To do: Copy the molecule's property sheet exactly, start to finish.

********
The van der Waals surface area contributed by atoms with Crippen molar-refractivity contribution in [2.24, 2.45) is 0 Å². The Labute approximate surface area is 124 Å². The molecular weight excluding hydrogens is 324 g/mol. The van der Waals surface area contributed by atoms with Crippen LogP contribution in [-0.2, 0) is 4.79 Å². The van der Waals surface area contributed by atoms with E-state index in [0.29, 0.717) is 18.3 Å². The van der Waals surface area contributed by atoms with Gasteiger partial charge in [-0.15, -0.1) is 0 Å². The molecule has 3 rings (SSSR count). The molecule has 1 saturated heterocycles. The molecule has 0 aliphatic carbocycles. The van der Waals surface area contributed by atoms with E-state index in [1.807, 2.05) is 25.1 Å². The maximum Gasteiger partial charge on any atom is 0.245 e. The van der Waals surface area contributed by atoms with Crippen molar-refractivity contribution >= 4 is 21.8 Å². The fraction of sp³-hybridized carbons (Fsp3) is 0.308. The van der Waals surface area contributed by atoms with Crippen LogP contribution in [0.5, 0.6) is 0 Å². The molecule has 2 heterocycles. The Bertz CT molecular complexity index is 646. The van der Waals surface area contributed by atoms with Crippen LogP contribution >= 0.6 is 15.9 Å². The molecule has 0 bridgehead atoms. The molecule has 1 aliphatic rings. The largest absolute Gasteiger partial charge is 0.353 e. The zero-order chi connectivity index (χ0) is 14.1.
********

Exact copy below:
The van der Waals surface area contributed by atoms with Crippen molar-refractivity contribution in [2.24, 2.45) is 0 Å². The Labute approximate surface area is 124 Å². The molecular weight excluding hydrogens is 324 g/mol. The van der Waals surface area contributed by atoms with Crippen LogP contribution in [-0.2, 0) is 4.79 Å². The van der Waals surface area contributed by atoms with E-state index in [0.29, 0.717) is 18.3 Å². The van der Waals surface area contributed by atoms with Gasteiger partial charge in [-0.15, -0.1) is 0 Å². The molecule has 3 rings (SSSR count). The molecule has 1 saturated heterocycles. The molecule has 0 aliphatic carbocycles. The van der Waals surface area contributed by atoms with E-state index in [1.807, 2.05) is 25.1 Å². The maximum Gasteiger partial charge on any atom is 0.245 e. The van der Waals surface area contributed by atoms with Crippen molar-refractivity contribution >= 4 is 21.8 Å². The fraction of sp³-hybridized carbons (Fsp3) is 0.308. The van der Waals surface area contributed by atoms with Crippen LogP contribution in [0.5, 0.6) is 0 Å². The molecule has 2 heterocycles. The Bertz CT molecular complexity index is 646. The van der Waals surface area contributed by atoms with Crippen LogP contribution >= 0.6 is 15.9 Å². The molecule has 0 bridgehead atoms. The molecule has 1 aliphatic rings. The largest absolute Gasteiger partial charge is 0.353 e. The zero-order chi connectivity index (χ0) is 14.1.